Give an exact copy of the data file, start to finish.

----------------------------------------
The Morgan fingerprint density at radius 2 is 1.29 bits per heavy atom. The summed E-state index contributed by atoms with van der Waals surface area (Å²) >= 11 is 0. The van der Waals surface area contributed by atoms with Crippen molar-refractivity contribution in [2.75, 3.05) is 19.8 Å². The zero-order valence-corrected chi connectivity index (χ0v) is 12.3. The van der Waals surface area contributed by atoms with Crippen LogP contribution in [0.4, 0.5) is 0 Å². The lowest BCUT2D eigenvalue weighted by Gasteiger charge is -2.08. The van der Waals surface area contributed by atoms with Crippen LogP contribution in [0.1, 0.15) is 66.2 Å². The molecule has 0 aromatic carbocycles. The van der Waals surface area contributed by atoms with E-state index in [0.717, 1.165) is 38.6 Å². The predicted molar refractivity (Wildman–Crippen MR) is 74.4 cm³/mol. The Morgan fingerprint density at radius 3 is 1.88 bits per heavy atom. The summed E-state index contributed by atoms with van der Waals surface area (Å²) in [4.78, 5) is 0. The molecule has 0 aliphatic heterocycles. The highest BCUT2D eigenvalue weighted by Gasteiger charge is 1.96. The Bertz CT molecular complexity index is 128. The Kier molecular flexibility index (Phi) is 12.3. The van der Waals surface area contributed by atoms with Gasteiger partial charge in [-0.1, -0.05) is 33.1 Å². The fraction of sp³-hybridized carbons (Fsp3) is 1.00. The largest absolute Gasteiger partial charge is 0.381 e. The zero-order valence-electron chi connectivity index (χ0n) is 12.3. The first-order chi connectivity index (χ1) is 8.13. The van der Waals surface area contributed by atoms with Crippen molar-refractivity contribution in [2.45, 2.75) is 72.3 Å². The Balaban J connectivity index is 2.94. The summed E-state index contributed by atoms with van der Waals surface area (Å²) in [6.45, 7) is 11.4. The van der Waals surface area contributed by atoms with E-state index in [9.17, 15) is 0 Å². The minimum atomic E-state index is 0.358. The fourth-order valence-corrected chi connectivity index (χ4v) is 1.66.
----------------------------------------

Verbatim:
The Morgan fingerprint density at radius 2 is 1.29 bits per heavy atom. The summed E-state index contributed by atoms with van der Waals surface area (Å²) >= 11 is 0. The van der Waals surface area contributed by atoms with Crippen molar-refractivity contribution in [2.75, 3.05) is 19.8 Å². The zero-order valence-corrected chi connectivity index (χ0v) is 12.3. The van der Waals surface area contributed by atoms with Crippen LogP contribution in [0.4, 0.5) is 0 Å². The lowest BCUT2D eigenvalue weighted by Gasteiger charge is -2.08. The van der Waals surface area contributed by atoms with Crippen LogP contribution in [0.1, 0.15) is 66.2 Å². The molecule has 0 aromatic carbocycles. The van der Waals surface area contributed by atoms with E-state index in [0.717, 1.165) is 38.6 Å². The predicted molar refractivity (Wildman–Crippen MR) is 74.4 cm³/mol. The Morgan fingerprint density at radius 3 is 1.88 bits per heavy atom. The summed E-state index contributed by atoms with van der Waals surface area (Å²) in [4.78, 5) is 0. The molecule has 0 aliphatic heterocycles. The highest BCUT2D eigenvalue weighted by Gasteiger charge is 1.96. The Bertz CT molecular complexity index is 128. The Kier molecular flexibility index (Phi) is 12.3. The van der Waals surface area contributed by atoms with Gasteiger partial charge in [-0.1, -0.05) is 33.1 Å². The fraction of sp³-hybridized carbons (Fsp3) is 1.00. The largest absolute Gasteiger partial charge is 0.381 e. The zero-order valence-electron chi connectivity index (χ0n) is 12.3. The first-order chi connectivity index (χ1) is 8.13. The van der Waals surface area contributed by atoms with Crippen molar-refractivity contribution in [2.45, 2.75) is 72.3 Å². The Balaban J connectivity index is 2.94. The summed E-state index contributed by atoms with van der Waals surface area (Å²) in [6.45, 7) is 11.4. The van der Waals surface area contributed by atoms with E-state index in [9.17, 15) is 0 Å². The minimum atomic E-state index is 0.358. The fourth-order valence-corrected chi connectivity index (χ4v) is 1.66.